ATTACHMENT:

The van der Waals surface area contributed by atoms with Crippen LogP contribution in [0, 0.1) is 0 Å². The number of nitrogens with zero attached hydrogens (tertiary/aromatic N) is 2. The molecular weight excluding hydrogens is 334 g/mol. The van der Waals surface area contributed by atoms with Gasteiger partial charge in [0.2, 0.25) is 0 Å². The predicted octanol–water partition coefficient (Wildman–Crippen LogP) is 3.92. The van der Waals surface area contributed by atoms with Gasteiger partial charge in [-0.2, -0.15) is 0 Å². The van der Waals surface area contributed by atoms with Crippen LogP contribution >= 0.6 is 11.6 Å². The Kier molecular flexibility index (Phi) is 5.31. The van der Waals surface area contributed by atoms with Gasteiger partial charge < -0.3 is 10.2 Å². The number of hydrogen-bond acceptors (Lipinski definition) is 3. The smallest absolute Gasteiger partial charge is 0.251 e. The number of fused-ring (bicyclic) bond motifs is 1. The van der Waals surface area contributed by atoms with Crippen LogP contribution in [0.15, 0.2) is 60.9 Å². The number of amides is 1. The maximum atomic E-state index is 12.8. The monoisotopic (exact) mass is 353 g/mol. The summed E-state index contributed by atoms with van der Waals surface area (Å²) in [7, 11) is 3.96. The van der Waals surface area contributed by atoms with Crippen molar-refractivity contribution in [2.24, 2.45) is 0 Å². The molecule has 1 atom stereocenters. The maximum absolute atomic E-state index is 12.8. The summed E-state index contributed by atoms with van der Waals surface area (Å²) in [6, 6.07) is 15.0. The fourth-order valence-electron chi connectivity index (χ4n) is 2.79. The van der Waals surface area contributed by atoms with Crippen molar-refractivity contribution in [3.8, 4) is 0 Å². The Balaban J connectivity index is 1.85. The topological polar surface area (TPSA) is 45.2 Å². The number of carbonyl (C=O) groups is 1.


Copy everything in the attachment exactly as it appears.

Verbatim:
The van der Waals surface area contributed by atoms with Crippen LogP contribution in [0, 0.1) is 0 Å². The number of nitrogens with zero attached hydrogens (tertiary/aromatic N) is 2. The molecular weight excluding hydrogens is 334 g/mol. The van der Waals surface area contributed by atoms with Gasteiger partial charge in [0.2, 0.25) is 0 Å². The predicted octanol–water partition coefficient (Wildman–Crippen LogP) is 3.92. The van der Waals surface area contributed by atoms with Gasteiger partial charge in [-0.2, -0.15) is 0 Å². The van der Waals surface area contributed by atoms with Crippen LogP contribution >= 0.6 is 11.6 Å². The Kier molecular flexibility index (Phi) is 5.31. The van der Waals surface area contributed by atoms with Gasteiger partial charge < -0.3 is 10.2 Å². The number of hydrogen-bond acceptors (Lipinski definition) is 3. The smallest absolute Gasteiger partial charge is 0.251 e. The number of fused-ring (bicyclic) bond motifs is 1. The van der Waals surface area contributed by atoms with Crippen LogP contribution in [0.15, 0.2) is 60.9 Å². The number of amides is 1. The maximum atomic E-state index is 12.8. The monoisotopic (exact) mass is 353 g/mol. The summed E-state index contributed by atoms with van der Waals surface area (Å²) in [7, 11) is 3.96. The van der Waals surface area contributed by atoms with Crippen molar-refractivity contribution in [2.24, 2.45) is 0 Å². The molecule has 1 atom stereocenters. The maximum absolute atomic E-state index is 12.8. The summed E-state index contributed by atoms with van der Waals surface area (Å²) in [6, 6.07) is 15.0. The fourth-order valence-electron chi connectivity index (χ4n) is 2.79. The van der Waals surface area contributed by atoms with Crippen molar-refractivity contribution in [3.8, 4) is 0 Å². The Balaban J connectivity index is 1.85. The topological polar surface area (TPSA) is 45.2 Å². The number of carbonyl (C=O) groups is 1.